Typicality and Novelty: Schütz and Shackle on the Paradox of Choice

Typicality and Novelty: Schütz and Shackle on the Paradox of Choice This paper discusses the thoughts of the Austrian/American phenomenologist Alfred Schütz (1899–1959) and the British economist George Shackle (1903–1992) and their views on choice, which are in many ways very different, perhaps even inconsistent, but also complementary and may even have some shared elements. This is in particular so with regard to the problem of the paradox of choice, the overall insight that for choice to be informative, it must neither be predetermined nor random. Shackle has mainly focused on the creative aspect—on how choice originates while Schütz has tended to focus more on how people are able to make non-random choices by referring to the “typical” features of action. The paper argues that there are many differences Schütz and Shackle. The possibility that they are complementary approaches is indicated. http://www.deepdyve.com/assets/images/DeepDyve-Logo-lg.png The Review of Austrian Economics Springer Journals

Typicality and Novelty: Schütz and Shackle on the Paradox of Choice

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Publisher
Kluwer Academic Publishers
Copyright
Copyright © 2001 by Kluwer Academic Publishers
Subject
Economics; Public Finance; Political Science; History of Economic Thought/Methodology
ISSN
0889-3047
eISSN
1573-7128
D.O.I.
10.1023/A:1011112217316
Publisher site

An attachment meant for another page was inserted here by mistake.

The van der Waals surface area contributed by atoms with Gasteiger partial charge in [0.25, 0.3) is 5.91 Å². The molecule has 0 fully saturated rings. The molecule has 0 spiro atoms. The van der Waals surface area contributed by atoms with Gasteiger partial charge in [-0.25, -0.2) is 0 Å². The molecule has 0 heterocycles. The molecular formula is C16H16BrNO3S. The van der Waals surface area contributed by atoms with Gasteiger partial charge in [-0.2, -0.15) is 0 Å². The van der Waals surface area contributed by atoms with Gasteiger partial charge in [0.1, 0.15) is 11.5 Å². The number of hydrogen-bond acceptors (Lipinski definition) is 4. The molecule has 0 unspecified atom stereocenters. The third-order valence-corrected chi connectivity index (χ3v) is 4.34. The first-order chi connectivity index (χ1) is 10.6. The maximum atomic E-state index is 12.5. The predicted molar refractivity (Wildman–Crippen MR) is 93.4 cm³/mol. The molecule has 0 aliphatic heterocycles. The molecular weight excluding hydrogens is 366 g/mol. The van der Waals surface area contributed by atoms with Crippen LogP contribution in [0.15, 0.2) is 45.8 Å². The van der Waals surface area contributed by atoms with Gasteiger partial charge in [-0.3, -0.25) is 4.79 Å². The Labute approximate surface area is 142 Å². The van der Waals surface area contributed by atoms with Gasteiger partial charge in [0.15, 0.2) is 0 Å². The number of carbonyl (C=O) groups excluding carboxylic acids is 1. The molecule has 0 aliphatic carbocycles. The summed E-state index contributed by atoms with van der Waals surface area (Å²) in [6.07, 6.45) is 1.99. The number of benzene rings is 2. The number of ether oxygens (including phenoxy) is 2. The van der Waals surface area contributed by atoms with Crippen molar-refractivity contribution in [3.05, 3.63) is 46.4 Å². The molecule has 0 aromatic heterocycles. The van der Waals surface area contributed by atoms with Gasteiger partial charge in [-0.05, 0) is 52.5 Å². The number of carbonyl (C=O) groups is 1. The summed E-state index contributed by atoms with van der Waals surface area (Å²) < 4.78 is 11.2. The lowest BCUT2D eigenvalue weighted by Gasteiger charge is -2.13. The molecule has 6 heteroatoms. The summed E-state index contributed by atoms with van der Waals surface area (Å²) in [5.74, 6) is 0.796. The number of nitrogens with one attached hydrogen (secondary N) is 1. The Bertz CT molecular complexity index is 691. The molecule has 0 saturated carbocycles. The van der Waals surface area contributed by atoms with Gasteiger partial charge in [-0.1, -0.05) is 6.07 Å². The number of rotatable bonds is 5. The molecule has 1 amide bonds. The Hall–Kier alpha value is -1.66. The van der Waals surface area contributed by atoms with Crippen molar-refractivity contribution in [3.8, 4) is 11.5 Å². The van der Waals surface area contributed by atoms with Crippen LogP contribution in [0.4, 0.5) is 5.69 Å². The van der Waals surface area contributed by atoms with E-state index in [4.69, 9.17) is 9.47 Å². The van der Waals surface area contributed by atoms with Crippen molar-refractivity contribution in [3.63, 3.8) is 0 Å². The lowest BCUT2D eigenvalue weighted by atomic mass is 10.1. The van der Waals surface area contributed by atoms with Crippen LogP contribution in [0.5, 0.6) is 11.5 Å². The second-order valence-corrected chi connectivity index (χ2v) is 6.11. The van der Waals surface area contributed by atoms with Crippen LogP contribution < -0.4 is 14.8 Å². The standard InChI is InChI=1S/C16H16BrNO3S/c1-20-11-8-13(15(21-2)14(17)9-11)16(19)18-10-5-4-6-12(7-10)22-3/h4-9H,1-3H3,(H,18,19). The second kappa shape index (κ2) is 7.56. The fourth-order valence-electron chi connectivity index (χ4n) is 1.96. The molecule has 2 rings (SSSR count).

See Article on Publisher Site

Abstract

This paper discusses the thoughts of the Austrian/American phenomenologist Alfred Schütz (1899–1959) and the British economist George Shackle (1903–1992) and their views on choice, which are in many ways very different, perhaps even inconsistent, but also complementary and may even have some shared elements. This is in particular so with regard to the problem of the paradox of choice, the overall insight that for choice to be informative, it must neither be predetermined nor random. Shackle has mainly focused on the creative aspect—on how choice originates while Schütz has tended to focus more on how people are able to make non-random choices by referring to the “typical” features of action. The paper argues that there are many differences Schütz and Shackle. The possibility that they are complementary approaches is indicated.

Journal

The Review of Austrian EconomicsSpringer Journals

Published: Oct 6, 2004

References

  • The Emigration of the Austrian Economists
    Craver, E.

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